Tuesday, November 30, 2010
Ind. Decisions - Court of Appeals issues 2 today (and 17 NFP)
For publication opinions today (2):
In MH Equity Managing Member, LLC v. Debra K. Sands , a 12-page opinion, Judge Bailey writes:
MH Equity Managing Member, LLC (“Managing Member”) appeals an order of the Marion County Superior Court enforcing a settlement agreement between Managing Member and Debra K. Sands (“Sands”) providing for dismissal with prejudice of a complaint alleging that Sands had breached a fiduciary duty in performing services for MH Private Equity Fund, LLC (“MH Equity”). We affirm.In Albert J. Hall v. State of Indiana , a 5-page opinion, Judge Kirsch writes:
Managing Member presents two issues for review: I. Whether the trial court erroneously extended comity to a Wisconsin court decision finding that the parties had reached a valid settlement agreement; and II. Whether the trial court erred in determining that a valid settlement agreement was entered into by the parties and enforcing its term of dismissal.
Albert J. Hall was convicted after a jury trial of operating a motor vehicle as an habitual traffic violator (“HTV”),1 a Class D felony. He appeals, raising the following restated issue: Whether the trial court committed fundamental error in its instruction on the mens rea element of the Habitual Traffic Violator Statute. We reverse and remand. * * *NFP civil opinions today (7):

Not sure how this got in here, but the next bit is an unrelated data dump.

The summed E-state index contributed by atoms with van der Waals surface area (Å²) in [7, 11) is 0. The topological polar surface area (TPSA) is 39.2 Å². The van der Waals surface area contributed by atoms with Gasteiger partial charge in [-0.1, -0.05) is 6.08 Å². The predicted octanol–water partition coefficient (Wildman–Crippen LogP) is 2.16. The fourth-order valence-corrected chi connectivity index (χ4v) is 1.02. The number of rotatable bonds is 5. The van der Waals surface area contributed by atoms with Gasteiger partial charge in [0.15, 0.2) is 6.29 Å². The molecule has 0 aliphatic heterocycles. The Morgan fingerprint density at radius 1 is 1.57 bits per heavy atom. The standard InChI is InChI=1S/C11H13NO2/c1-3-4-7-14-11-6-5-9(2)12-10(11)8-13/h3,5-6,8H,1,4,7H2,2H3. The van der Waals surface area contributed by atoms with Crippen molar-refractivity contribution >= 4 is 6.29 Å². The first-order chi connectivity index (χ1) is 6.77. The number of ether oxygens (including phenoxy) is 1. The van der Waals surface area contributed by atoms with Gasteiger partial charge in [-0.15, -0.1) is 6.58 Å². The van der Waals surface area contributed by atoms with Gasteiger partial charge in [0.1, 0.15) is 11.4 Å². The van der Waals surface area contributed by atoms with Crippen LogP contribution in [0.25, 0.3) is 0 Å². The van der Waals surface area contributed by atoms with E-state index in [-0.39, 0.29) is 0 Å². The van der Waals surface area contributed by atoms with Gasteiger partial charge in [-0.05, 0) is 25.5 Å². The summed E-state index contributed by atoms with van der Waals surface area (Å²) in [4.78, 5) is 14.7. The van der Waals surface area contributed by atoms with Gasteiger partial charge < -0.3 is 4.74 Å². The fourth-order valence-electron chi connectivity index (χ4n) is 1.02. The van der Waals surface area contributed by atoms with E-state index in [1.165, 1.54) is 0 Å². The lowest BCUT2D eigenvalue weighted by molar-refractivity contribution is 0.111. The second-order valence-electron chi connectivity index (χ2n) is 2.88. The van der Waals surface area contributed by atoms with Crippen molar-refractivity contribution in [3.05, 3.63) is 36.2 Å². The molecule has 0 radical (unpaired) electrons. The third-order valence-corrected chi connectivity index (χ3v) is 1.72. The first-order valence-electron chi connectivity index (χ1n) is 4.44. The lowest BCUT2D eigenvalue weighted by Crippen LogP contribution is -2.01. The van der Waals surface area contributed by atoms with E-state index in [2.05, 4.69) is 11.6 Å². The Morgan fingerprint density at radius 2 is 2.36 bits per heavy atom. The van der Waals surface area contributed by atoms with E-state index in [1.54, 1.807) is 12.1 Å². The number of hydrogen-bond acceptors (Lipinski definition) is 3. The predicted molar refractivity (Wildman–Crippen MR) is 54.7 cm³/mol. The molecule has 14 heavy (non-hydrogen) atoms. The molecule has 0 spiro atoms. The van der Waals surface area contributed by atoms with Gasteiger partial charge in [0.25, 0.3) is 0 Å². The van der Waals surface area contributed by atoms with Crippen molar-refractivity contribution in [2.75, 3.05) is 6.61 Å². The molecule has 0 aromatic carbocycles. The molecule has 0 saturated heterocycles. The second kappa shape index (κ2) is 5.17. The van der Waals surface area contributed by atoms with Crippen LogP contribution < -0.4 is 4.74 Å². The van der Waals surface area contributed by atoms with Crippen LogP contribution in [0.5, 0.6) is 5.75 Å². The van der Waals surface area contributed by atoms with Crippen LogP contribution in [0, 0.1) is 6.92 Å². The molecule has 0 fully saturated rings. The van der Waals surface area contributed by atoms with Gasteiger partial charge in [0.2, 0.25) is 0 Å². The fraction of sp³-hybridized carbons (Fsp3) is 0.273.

Here, the other instructions as a whole did not sufficiently inform the jury of the required mens rea. Final Instruction No. 4 provided the charging Information, which states that Hall “knowingly or intentionally” operated a vehicle while being an HTV, and Final Instruction No. 9 defined the terms “knowingly” and “intentionally.” Neither of these instructions informed the jurors that to convict Hall the State had to prove that he operated a vehicle while knowing that his driving privileges were suspended. To the contrary, they were expressly told that in order to convict Hall, the State must prove that Hall “knew or should have known” that his driving privileges were suspended. Appellant’s App. at 125. Moreover, mens rea was the central issue of Hall’s trial. Hall did not dispute that he was an HTV or that he was driving when he was stopped. He only disputed that he knew of his suspension.
We hold that the trial court committed fundamental error in instructing the jury that it could convict on a lesser mens rea than that provided in the statute. Accordingly, we reverse and remand for a new trial.
NFP criminal opinions today (10):
Posted by Marcia Oddi on November 30, 2010 01:03 PM
Posted to Ind. App.Ct. Decisions